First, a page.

Syp over at Biobreak has a post talking about the pre-2003 MMO market and todays, and how you can’t pay him enough to go back to that time.
First I find this odd, as looking at his About page, I’m not seeing pre-2003 MMOs on his list of games he has played extensively, but maybe that’s just an omission on his part? Maybe he is a pre-2003 MMO vet? Is he just hiding the fact that he was Dreadlord Syp?
Anyway, here is his list of reasons why the genre is better today:
The quest system, dynamic events, full voice-overs, customizable appearances, public grouping, hybrid gameplay (such as STO’s ground/space combat), genre blending, business models
The quest system of 2012 is Cataclysm and SW:TOR. I’ll leave it at that.
‘Dynamic Events’ are a buzzword today for games like Rift, which are painfully static. Dynamic events in games like UO or EQ, which were player-driven, were actually dynamic. And actual events. The killing of Lord British anyone?
Voice-overs – Yup.
Customizable Appearances – In UO you had more options for this than you do today in WoW. With more impact as well. The game also had customizable housing on a scale most games today can only dream about (or declare technically impossible, depending on how little the devs think of their player-base).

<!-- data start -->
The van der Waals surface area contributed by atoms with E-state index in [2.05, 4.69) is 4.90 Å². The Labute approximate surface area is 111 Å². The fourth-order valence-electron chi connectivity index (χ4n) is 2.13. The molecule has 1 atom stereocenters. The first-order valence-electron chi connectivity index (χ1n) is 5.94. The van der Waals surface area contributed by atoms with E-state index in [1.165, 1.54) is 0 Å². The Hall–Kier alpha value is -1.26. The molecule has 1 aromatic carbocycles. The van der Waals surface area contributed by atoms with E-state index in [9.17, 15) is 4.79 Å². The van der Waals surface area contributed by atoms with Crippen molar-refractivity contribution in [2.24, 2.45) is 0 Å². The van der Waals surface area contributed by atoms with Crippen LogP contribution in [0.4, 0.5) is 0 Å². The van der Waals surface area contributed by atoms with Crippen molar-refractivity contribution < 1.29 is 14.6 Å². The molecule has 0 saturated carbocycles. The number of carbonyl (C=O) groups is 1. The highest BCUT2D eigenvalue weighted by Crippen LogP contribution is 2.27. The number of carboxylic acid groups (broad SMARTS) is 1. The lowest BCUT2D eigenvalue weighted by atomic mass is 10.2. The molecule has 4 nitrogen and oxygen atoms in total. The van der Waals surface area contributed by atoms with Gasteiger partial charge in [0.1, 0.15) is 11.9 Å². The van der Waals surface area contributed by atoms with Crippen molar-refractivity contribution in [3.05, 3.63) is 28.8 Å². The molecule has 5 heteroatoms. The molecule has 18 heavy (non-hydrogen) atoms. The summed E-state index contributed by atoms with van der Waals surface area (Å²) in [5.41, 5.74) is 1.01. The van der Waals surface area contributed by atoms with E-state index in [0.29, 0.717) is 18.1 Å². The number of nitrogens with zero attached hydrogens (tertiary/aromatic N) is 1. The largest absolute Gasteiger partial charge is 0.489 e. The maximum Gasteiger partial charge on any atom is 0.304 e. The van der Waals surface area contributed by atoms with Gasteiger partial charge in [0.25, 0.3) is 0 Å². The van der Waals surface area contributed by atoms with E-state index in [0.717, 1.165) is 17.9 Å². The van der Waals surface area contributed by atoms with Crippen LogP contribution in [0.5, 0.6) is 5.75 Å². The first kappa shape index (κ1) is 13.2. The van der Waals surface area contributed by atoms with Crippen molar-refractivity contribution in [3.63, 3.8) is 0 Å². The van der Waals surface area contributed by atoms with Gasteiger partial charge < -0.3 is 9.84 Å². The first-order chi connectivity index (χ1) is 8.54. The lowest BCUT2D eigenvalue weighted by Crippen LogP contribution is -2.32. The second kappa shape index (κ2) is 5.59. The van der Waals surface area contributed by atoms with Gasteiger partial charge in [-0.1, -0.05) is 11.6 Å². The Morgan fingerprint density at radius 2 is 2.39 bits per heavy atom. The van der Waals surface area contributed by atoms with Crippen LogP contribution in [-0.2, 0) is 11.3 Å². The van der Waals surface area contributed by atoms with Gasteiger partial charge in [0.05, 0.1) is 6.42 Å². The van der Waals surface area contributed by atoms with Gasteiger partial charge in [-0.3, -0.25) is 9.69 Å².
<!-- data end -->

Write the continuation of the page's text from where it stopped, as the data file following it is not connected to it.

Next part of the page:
Public Grouping – UO had this feature. Only it was called “Talk to that played, see what they are doing, and do stuff together”. When this happened regularly, it was called a guild. And since people actually lived in those worlds, rather than just ‘progressed’ through one hub to the next, knowing the locals meant something. I’d be dying to hear how someone who has experience with that prefers the random dungeon finder instead, as relates to group quality and the overall enjoyment of grouping.
Hybrid gameplay – The genre is better now that we have a poor man’s version of Starfox that we have to pay $15 a month to play? Odd, I was under the impression that when I loaded up an MMO, it was because I wanted to play an MMO, and when I loaded up Starfox, it was because I wanted to play Starfox. That said, UO had chess, although it required two players, so I understand why it would not work today.
Genre blending – We sure are.